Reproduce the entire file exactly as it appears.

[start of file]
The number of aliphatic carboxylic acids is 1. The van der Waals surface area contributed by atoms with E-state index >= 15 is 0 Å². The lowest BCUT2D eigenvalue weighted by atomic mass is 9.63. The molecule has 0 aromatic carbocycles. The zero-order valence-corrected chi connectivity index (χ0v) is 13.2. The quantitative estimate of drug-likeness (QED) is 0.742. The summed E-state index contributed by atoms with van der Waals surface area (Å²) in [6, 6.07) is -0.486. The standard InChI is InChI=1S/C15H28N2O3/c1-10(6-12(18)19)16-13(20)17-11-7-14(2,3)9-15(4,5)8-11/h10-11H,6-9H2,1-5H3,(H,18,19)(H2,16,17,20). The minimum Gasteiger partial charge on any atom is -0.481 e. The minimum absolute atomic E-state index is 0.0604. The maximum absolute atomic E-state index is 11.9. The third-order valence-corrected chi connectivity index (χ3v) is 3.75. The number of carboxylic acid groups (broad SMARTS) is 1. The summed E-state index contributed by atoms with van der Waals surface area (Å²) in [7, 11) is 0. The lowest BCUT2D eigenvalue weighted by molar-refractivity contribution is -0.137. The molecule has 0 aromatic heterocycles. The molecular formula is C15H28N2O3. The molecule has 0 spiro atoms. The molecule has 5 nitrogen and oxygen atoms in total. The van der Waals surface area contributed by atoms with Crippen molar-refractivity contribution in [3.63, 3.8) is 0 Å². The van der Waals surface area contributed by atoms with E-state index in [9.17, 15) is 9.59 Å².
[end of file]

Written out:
The number of aliphatic carboxylic acids is 1. The van der Waals surface area contributed by atoms with E-state index >= 15 is 0 Å². The lowest BCUT2D eigenvalue weighted by atomic mass is 9.63. The molecule has 0 aromatic carbocycles. The zero-order valence-corrected chi connectivity index (χ0v) is 13.2. The quantitative estimate of drug-likeness (QED) is 0.742. The summed E-state index contributed by atoms with van der Waals surface area (Å²) in [6, 6.07) is -0.486. The standard InChI is InChI=1S/C15H28N2O3/c1-10(6-12(18)19)16-13(20)17-11-7-14(2,3)9-15(4,5)8-11/h10-11H,6-9H2,1-5H3,(H,18,19)(H2,16,17,20). The minimum Gasteiger partial charge on any atom is -0.481 e. The minimum absolute atomic E-state index is 0.0604. The maximum absolute atomic E-state index is 11.9. The third-order valence-corrected chi connectivity index (χ3v) is 3.75. The number of carboxylic acid groups (broad SMARTS) is 1. The summed E-state index contributed by atoms with van der Waals surface area (Å²) in [7, 11) is 0. The lowest BCUT2D eigenvalue weighted by molar-refractivity contribution is -0.137. The molecule has 0 aromatic heterocycles. The molecular formula is C15H28N2O3. The molecule has 0 spiro atoms. The molecule has 5 nitrogen and oxygen atoms in total. The van der Waals surface area contributed by atoms with Crippen molar-refractivity contribution in [3.63, 3.8) is 0 Å². The van der Waals surface area contributed by atoms with E-state index in [9.17, 15) is 9.59 Å².